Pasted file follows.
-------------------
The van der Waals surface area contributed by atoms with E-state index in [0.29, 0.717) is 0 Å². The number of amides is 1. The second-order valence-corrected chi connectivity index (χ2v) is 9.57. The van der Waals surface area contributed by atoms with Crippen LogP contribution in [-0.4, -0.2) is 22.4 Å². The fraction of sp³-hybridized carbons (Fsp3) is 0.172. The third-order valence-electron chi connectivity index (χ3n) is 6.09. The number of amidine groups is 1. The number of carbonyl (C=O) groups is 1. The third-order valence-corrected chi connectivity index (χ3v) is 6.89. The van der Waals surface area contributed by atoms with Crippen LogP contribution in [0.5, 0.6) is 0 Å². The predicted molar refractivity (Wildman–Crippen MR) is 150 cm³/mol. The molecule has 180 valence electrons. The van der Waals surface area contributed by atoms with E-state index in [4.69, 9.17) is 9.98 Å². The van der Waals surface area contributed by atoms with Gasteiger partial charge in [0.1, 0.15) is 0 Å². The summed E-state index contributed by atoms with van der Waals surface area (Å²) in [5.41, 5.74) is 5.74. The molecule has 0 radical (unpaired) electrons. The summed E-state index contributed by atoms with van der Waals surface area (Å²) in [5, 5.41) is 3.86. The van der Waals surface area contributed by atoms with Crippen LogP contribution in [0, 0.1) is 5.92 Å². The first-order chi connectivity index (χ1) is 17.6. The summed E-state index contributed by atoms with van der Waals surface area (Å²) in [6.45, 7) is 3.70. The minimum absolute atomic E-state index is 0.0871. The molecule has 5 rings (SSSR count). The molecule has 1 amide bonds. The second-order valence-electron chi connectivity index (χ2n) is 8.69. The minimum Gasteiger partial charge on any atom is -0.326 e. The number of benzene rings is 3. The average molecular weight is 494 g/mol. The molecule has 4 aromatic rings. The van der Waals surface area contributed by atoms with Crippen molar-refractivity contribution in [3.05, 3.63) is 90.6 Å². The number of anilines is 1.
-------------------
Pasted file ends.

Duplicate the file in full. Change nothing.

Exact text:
The van der Waals surface area contributed by atoms with E-state index in [0.29, 0.717) is 0 Å². The number of amides is 1. The second-order valence-corrected chi connectivity index (χ2v) is 9.57. The van der Waals surface area contributed by atoms with Crippen LogP contribution in [-0.4, -0.2) is 22.4 Å². The fraction of sp³-hybridized carbons (Fsp3) is 0.172. The third-order valence-electron chi connectivity index (χ3n) is 6.09. The number of amidine groups is 1. The number of carbonyl (C=O) groups is 1. The third-order valence-corrected chi connectivity index (χ3v) is 6.89. The van der Waals surface area contributed by atoms with Crippen LogP contribution in [0.5, 0.6) is 0 Å². The predicted molar refractivity (Wildman–Crippen MR) is 150 cm³/mol. The molecule has 180 valence electrons. The van der Waals surface area contributed by atoms with E-state index in [4.69, 9.17) is 9.98 Å². The van der Waals surface area contributed by atoms with Gasteiger partial charge in [0.1, 0.15) is 0 Å². The summed E-state index contributed by atoms with van der Waals surface area (Å²) in [5.41, 5.74) is 5.74. The molecule has 0 radical (unpaired) electrons. The summed E-state index contributed by atoms with van der Waals surface area (Å²) in [5, 5.41) is 3.86. The van der Waals surface area contributed by atoms with Crippen LogP contribution in [0, 0.1) is 5.92 Å². The first-order chi connectivity index (χ1) is 17.6. The summed E-state index contributed by atoms with van der Waals surface area (Å²) in [6.45, 7) is 3.70. The minimum absolute atomic E-state index is 0.0871. The molecule has 5 rings (SSSR count). The molecule has 1 amide bonds. The second-order valence-electron chi connectivity index (χ2n) is 8.69. The minimum Gasteiger partial charge on any atom is -0.326 e. The number of benzene rings is 3. The average molecular weight is 494 g/mol. The molecule has 4 aromatic rings. The van der Waals surface area contributed by atoms with Crippen molar-refractivity contribution in [3.05, 3.63) is 90.6 Å². The number of anilines is 1.